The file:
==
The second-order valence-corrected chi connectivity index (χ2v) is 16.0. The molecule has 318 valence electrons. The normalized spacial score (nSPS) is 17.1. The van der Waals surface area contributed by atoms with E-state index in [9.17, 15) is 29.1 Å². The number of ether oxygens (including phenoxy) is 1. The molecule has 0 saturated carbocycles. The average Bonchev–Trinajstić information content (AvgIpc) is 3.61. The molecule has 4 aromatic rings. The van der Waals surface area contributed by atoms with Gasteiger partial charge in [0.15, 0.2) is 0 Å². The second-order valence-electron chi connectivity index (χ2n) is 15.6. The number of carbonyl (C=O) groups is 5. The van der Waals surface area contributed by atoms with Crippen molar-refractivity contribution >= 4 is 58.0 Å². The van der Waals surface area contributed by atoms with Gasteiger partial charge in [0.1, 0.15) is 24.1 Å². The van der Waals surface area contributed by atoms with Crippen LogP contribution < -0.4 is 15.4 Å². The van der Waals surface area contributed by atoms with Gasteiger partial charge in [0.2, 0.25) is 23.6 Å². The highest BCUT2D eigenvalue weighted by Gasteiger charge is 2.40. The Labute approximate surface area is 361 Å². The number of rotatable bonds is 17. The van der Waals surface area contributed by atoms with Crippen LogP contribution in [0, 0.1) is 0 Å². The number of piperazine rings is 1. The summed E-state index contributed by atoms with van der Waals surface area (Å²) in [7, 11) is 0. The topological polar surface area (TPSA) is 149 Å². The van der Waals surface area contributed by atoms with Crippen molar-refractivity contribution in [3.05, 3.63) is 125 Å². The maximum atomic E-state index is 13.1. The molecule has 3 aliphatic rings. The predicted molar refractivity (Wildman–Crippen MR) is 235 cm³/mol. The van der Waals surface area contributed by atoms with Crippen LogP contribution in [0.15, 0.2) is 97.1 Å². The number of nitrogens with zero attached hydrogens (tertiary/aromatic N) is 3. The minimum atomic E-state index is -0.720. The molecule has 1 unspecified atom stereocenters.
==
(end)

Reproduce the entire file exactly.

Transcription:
The second-order valence-corrected chi connectivity index (χ2v) is 16.0. The molecule has 318 valence electrons. The normalized spacial score (nSPS) is 17.1. The van der Waals surface area contributed by atoms with E-state index in [9.17, 15) is 29.1 Å². The number of ether oxygens (including phenoxy) is 1. The molecule has 0 saturated carbocycles. The average Bonchev–Trinajstić information content (AvgIpc) is 3.61. The molecule has 4 aromatic rings. The van der Waals surface area contributed by atoms with Gasteiger partial charge in [0.15, 0.2) is 0 Å². The second-order valence-electron chi connectivity index (χ2n) is 15.6. The number of carbonyl (C=O) groups is 5. The van der Waals surface area contributed by atoms with Crippen molar-refractivity contribution >= 4 is 58.0 Å². The van der Waals surface area contributed by atoms with Gasteiger partial charge in [0.1, 0.15) is 24.1 Å². The van der Waals surface area contributed by atoms with Crippen LogP contribution < -0.4 is 15.4 Å². The van der Waals surface area contributed by atoms with Gasteiger partial charge in [0.2, 0.25) is 23.6 Å². The highest BCUT2D eigenvalue weighted by Gasteiger charge is 2.40. The Labute approximate surface area is 361 Å². The number of rotatable bonds is 17. The van der Waals surface area contributed by atoms with Crippen LogP contribution in [0, 0.1) is 0 Å². The number of piperazine rings is 1. The summed E-state index contributed by atoms with van der Waals surface area (Å²) in [7, 11) is 0. The topological polar surface area (TPSA) is 149 Å². The van der Waals surface area contributed by atoms with Crippen molar-refractivity contribution in [3.05, 3.63) is 125 Å². The maximum atomic E-state index is 13.1. The molecule has 3 aliphatic rings. The predicted molar refractivity (Wildman–Crippen MR) is 235 cm³/mol. The van der Waals surface area contributed by atoms with Crippen LogP contribution in [0.15, 0.2) is 97.1 Å². The number of nitrogens with zero attached hydrogens (tertiary/aromatic N) is 3. The minimum atomic E-state index is -0.720. The molecule has 1 unspecified atom stereocenters.